After examining the link between metabolites in urine and overall health, researchers created a 5-minute test to reveal a person’s nutritional fingerprint.
Research finds a new way to look at the relationship between what we eat and our health.
It might seem obvious that good nutrition is linked to good health. Still, it has proven difficult to identify specific links between foods and health outcomes. Two new studies from scientists at Imperial College London (ICL), United Kingdom, and various collaborators report insights from the analysis of metabolites in urine.
The researchers have created a 5-minute urine test that can capture a person’s “nutritional fingerprint.”
“Diet is a key contributor to human health and disease, though it is notoriously difficult to measure accurately because it relies on an individual’s ability to recall what and how much they ate. For instance, asking people to track their diets through apps or diaries can often lead to inaccurate reports about what they really eat,” explains study author Joram Posma, of ICL’s Department of Metabolism, Digestion, and Reproduction.
“This research reveals this technology can help provide in-depth information on the quality of a person’s diet and whether it is the right type of diet for their individual biological makeup.”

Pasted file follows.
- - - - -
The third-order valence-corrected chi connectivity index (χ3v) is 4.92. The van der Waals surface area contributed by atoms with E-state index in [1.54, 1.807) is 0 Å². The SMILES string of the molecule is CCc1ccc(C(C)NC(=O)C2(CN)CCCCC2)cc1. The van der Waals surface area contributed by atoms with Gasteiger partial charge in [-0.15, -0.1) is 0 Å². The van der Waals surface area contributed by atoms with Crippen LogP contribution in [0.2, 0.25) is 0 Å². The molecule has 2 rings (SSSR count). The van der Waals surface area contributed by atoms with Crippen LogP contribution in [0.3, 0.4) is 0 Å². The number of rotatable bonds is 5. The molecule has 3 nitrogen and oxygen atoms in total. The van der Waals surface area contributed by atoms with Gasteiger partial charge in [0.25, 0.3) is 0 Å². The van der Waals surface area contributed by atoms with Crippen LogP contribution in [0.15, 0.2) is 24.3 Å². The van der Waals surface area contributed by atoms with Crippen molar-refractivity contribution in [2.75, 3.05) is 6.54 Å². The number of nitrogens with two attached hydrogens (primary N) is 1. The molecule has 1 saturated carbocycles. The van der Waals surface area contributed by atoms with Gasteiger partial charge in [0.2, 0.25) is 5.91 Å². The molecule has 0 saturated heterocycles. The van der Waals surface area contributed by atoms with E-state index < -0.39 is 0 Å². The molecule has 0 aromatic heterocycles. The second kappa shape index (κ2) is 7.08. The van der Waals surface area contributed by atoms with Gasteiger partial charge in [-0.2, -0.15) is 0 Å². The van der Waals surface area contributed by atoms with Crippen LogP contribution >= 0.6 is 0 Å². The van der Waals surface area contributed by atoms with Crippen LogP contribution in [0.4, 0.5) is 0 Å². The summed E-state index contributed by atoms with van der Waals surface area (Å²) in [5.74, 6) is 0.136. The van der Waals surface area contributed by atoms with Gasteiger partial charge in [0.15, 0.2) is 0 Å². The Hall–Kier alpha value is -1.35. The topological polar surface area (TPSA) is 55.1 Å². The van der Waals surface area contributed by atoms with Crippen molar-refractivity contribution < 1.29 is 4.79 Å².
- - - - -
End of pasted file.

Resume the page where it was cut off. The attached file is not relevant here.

— Joram Posma, study co-author
Scientists from ICL and their collaborators — from Northwestern University in Chicago, IL, the University of Illinois at Chicago, and Murdoch University in Australia — authored the first of the two studies. It appears in the journal Nature Food.
Metabolites are molecules that the body produces during cellular metabolism, and some are measurable in a person’s urine.
Working with 1,848 study participants in the U.S., the researchers were able to identify associations between 46 different metabolites and food types.
Co-author Paul Elliot, Chair in Epidemiology and Public Health Medicine at ICL, explains:
“Through careful measurement of people’s diets and collection of their urine excreted over two 24-hour periods, we were able to establish links between dietary inputs and urinary output of metabolites that may help improve understanding of how our diets affect health. Healthful diets have a different pattern of metabolites in the urine than those associated with worse health outcomes.”
Metabolites were linked with the ingestion of alcohol, citrus fruit, fructose (fruit sugar), glucose, red meats, and other animal proteins, such as chicken. Nutrients, including vitamin C and calcium, were also associated with metabolites in the study.
Metabolites’ associations with health outcomes also became apparent in the data. For instance, the scientists found that the metabolites formate and sodium were linked to obesity and higher blood pressure.